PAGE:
Autistic children/children diagnosed with autism spectrum disorders (ASD) often have difficulties with social skills, including initiating and responding to social interactions with peers. Challenges in these areas can impact their development in forming meaning social relationships and friendships. Many Autistic children/children diagnosed with ASD learn social skills through adult modeling and scaffolded supports, although, these skills may not always generalize across individuals and contexts. Peer-mediated intervention (PMI) is an evidence-based intervention that can be implemented in schools with typically developing (TD) peers to help Autistic students/students diagnosed with ASD improve their social skills. PMIs are implemented in naturalistic settings (e.g., school) and TD peers are intervention agents who are readily available to model appropriate social skills. There have been many PMI studies with young Autistic children/young children diagnosed with ASD; however, minimally verbal Autistic children/minimally verbal children diagnosed with ASD are often excluded from the study sample. This presentation will review different PMIs that have included minimally verbal Autistic children/minimally verbal children diagnosed with ASD. Examples will include integrated playgroups, buddy systems, and social initiation trainings. Commonalities among these interventions will be examined and discussed, and opportunities for practicing behavior analysts to incorporate PMIs into their work will be described. The strengths and weaknesses of PMIs will also be considered.


An Overview and Synthesis of Research on Emergent Verbal Behavior in Applied Behavior Analysis: Conceptual and Practical Recommendations

Area: AUT; Domain: Theory
NATHALIE PRISCILLA PARRA (Student ), Jennifer Ramirez (91730), Victor Solano-Griffith (California State University, Los Angeles), Mitch Fryling (California State University, Los Angeles), Ya-Chih Chang (California State University, Los Angeles)

Developing verbal behavior is fundamental to many educational and therapeutic efforts in applied behavior analysis (ABA). While many strategies researched in ABA have focused on developing verbal behavior directly, a significant amount of research has also shown that verbal behavior may develop indirectly, or emerge as a result of other experiences. Research on emergent verbal behavior is described in many ways within the literature, both inside and outside ABA, however, which may result in confusion regarding core processes. This may have many implications for practice, particularly when working in interdisciplinary settings. The aim of the present poster is to review some studies representative of research on emergent verbal behavior (e.g., instructive feedback, derived intraverbals), highlighting both similarities and differences. In doing so, common processes will be underscored, and opportunities for integration across different areas of research, including different disciplines, will be described. This will promote a shared understanding among researchers and practitioners working in this important area. Specific recommendations along these lines will be provided.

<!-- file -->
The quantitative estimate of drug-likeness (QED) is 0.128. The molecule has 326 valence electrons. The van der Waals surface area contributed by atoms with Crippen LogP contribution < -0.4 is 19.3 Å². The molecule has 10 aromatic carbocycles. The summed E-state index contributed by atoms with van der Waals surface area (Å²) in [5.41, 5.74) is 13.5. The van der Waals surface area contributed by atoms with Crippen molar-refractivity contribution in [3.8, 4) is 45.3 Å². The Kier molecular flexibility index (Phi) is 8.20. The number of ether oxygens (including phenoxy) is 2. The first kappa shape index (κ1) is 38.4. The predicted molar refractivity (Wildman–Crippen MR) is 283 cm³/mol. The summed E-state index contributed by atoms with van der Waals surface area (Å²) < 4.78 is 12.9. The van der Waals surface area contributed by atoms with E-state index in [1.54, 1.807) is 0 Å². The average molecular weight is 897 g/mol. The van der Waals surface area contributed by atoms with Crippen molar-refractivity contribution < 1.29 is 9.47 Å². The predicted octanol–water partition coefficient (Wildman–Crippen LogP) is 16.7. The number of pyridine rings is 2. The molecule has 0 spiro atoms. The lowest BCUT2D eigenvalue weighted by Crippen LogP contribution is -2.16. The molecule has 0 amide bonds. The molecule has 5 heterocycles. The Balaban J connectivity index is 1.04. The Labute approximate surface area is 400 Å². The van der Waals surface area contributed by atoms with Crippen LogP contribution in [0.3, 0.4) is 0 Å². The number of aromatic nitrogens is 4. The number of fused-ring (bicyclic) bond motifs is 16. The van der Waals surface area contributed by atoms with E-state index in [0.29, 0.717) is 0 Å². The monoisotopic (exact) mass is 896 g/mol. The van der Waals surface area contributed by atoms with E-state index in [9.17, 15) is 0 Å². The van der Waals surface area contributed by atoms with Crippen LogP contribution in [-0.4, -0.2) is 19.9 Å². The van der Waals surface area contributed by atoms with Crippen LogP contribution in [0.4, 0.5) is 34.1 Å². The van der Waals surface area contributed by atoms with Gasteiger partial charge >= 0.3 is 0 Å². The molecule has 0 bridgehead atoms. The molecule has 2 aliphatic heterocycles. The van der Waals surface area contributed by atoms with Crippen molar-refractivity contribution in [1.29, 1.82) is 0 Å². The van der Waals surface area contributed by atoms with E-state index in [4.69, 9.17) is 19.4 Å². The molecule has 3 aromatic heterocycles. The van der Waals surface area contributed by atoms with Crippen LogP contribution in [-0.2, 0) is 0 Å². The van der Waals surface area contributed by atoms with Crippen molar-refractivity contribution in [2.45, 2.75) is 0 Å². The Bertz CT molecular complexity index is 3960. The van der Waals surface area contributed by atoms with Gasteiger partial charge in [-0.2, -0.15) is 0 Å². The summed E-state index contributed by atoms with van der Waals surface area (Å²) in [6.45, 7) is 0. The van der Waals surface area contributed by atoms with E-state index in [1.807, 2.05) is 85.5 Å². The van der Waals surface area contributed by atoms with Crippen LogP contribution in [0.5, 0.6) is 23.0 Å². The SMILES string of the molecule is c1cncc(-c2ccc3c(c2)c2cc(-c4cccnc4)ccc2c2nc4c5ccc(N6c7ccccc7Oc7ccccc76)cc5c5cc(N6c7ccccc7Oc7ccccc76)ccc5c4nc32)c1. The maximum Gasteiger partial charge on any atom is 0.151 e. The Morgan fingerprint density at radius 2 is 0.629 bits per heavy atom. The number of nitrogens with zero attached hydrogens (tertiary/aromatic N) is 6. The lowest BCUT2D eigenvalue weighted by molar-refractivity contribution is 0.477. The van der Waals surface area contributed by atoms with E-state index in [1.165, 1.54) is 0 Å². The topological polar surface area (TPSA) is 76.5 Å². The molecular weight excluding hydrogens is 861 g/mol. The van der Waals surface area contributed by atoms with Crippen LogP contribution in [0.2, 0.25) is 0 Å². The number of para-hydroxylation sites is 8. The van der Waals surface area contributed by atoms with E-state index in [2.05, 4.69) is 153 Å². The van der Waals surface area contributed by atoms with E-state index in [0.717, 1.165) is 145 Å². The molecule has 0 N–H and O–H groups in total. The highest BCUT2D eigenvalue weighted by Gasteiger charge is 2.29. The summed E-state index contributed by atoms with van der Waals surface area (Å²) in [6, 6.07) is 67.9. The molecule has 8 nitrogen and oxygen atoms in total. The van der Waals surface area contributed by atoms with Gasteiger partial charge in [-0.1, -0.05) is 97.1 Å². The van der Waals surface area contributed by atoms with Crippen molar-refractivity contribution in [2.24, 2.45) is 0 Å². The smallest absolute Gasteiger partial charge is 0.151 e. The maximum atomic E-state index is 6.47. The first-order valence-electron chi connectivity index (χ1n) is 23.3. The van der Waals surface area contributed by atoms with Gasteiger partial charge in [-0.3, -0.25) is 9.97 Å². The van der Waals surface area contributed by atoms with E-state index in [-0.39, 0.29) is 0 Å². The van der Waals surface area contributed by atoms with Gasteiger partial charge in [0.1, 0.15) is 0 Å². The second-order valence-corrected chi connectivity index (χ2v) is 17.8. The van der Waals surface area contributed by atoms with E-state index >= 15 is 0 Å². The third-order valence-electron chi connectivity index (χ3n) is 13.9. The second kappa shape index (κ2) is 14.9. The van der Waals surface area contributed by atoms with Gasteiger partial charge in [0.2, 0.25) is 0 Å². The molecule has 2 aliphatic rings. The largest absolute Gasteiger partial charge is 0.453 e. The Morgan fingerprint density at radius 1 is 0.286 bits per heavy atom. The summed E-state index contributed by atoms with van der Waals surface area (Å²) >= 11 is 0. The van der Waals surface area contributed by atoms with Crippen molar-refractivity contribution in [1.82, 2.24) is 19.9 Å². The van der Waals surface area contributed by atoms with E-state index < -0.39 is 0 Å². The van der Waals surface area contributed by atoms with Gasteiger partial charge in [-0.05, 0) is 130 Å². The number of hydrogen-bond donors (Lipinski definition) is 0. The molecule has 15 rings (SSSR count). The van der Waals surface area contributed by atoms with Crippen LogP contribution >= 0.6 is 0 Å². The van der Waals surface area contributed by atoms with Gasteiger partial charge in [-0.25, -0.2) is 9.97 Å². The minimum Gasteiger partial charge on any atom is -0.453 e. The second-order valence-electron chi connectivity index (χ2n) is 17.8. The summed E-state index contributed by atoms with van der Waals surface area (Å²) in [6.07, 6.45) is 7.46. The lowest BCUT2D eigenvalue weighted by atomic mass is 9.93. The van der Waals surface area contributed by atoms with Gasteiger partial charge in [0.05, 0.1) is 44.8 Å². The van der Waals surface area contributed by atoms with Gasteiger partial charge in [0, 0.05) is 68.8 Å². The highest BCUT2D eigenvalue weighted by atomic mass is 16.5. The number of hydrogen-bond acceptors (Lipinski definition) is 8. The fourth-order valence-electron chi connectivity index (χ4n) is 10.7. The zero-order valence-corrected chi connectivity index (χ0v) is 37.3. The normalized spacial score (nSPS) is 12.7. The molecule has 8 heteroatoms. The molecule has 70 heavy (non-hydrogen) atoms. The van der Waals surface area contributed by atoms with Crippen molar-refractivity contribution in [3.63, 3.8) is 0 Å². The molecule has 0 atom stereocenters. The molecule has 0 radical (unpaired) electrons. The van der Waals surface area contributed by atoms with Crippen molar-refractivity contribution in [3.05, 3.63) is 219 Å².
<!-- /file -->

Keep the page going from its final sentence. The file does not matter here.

Scoping Review of Behavioral Assessments and Interventions for Bilingual Autistic Children/Children Diagnosed With Autism Spectrum Disorder

Area: AUT; Domain: Theory
MELANIE MARTIN (University of Illinois at Urbana Champaign)

Autistic children/children diagnosed with autism spectrum disorder (ASD) from bilingual or non-English speaking homes in the United States experience the intersection of disability and linguistic marginalization. They are underrepresented in behavioral research, and limited empirical studies examine how to conduct assessments and interventions across languages. Despite bilingualism having no known negative impacts, parents have reported that professionals advise them against maintaining their heritage language with their children. This scoping review examines the representation of bilingualism in the behavioral literature. Criteria for inclusion are a) empirical research that is behaviorally based and utilizes single-case research design; b) participants are bilingual children identified with autism or other developmental disabilities; c) the dependent variable is a direct measurement of the child's behavior. The included studies (n=10) were examined by a) purpose and methods (i.e., behavioral intervention or assessment strategies); b) participant demographics; c) interventionist demographics; and d) researchers' stated practice recommendations. Outcomes were varied and demonstrated the heterogeneity of Autistic children/children diagnosed with ASD. Some children experienced positive outcomes with heritage language instruction (e.g., reduction of challenging behavior), while others demonstrated similar responses across languages. Implications of these findings highlight the necessity of including heritage languages when conducting behavioral assessments and interventions for Autistic children/children diagnosed with ASD and other developmental disabilities.